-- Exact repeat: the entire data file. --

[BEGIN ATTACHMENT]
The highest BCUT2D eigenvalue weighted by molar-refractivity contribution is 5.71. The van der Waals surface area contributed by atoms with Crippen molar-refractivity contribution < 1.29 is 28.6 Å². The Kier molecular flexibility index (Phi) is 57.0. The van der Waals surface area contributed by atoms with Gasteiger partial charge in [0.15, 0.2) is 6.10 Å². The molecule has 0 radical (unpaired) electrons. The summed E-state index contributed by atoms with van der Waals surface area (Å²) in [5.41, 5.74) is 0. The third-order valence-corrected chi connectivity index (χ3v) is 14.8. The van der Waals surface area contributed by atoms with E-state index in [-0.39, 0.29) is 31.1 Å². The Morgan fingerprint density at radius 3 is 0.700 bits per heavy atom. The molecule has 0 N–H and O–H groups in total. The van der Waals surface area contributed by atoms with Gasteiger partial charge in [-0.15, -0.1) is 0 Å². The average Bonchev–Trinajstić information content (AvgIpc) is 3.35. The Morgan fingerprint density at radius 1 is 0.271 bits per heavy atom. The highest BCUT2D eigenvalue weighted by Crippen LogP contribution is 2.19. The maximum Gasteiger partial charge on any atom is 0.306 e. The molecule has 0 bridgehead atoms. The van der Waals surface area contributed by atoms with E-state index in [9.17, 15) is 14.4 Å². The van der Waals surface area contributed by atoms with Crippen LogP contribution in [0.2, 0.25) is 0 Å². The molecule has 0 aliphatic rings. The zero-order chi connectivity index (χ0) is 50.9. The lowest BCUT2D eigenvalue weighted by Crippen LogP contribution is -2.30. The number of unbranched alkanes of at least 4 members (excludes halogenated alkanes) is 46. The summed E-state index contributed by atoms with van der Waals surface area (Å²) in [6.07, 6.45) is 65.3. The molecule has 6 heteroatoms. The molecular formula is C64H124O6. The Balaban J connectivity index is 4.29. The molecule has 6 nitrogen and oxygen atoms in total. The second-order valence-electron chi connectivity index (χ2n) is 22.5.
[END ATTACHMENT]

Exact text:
The highest BCUT2D eigenvalue weighted by molar-refractivity contribution is 5.71. The van der Waals surface area contributed by atoms with Crippen molar-refractivity contribution < 1.29 is 28.6 Å². The Kier molecular flexibility index (Phi) is 57.0. The van der Waals surface area contributed by atoms with Gasteiger partial charge in [0.15, 0.2) is 6.10 Å². The molecule has 0 radical (unpaired) electrons. The summed E-state index contributed by atoms with van der Waals surface area (Å²) in [5.41, 5.74) is 0. The third-order valence-corrected chi connectivity index (χ3v) is 14.8. The van der Waals surface area contributed by atoms with E-state index in [-0.39, 0.29) is 31.1 Å². The Morgan fingerprint density at radius 3 is 0.700 bits per heavy atom. The molecule has 0 N–H and O–H groups in total. The van der Waals surface area contributed by atoms with Gasteiger partial charge in [-0.15, -0.1) is 0 Å². The average Bonchev–Trinajstić information content (AvgIpc) is 3.35. The Morgan fingerprint density at radius 1 is 0.271 bits per heavy atom. The highest BCUT2D eigenvalue weighted by Crippen LogP contribution is 2.19. The maximum Gasteiger partial charge on any atom is 0.306 e. The molecule has 0 bridgehead atoms. The van der Waals surface area contributed by atoms with E-state index in [9.17, 15) is 14.4 Å². The van der Waals surface area contributed by atoms with Crippen LogP contribution in [0.2, 0.25) is 0 Å². The molecule has 0 aliphatic rings. The zero-order chi connectivity index (χ0) is 50.9. The lowest BCUT2D eigenvalue weighted by Crippen LogP contribution is -2.30. The number of unbranched alkanes of at least 4 members (excludes halogenated alkanes) is 46. The summed E-state index contributed by atoms with van der Waals surface area (Å²) in [6.07, 6.45) is 65.3. The molecule has 6 heteroatoms. The molecular formula is C64H124O6. The Balaban J connectivity index is 4.29. The molecule has 6 nitrogen and oxygen atoms in total. The second-order valence-electron chi connectivity index (χ2n) is 22.5.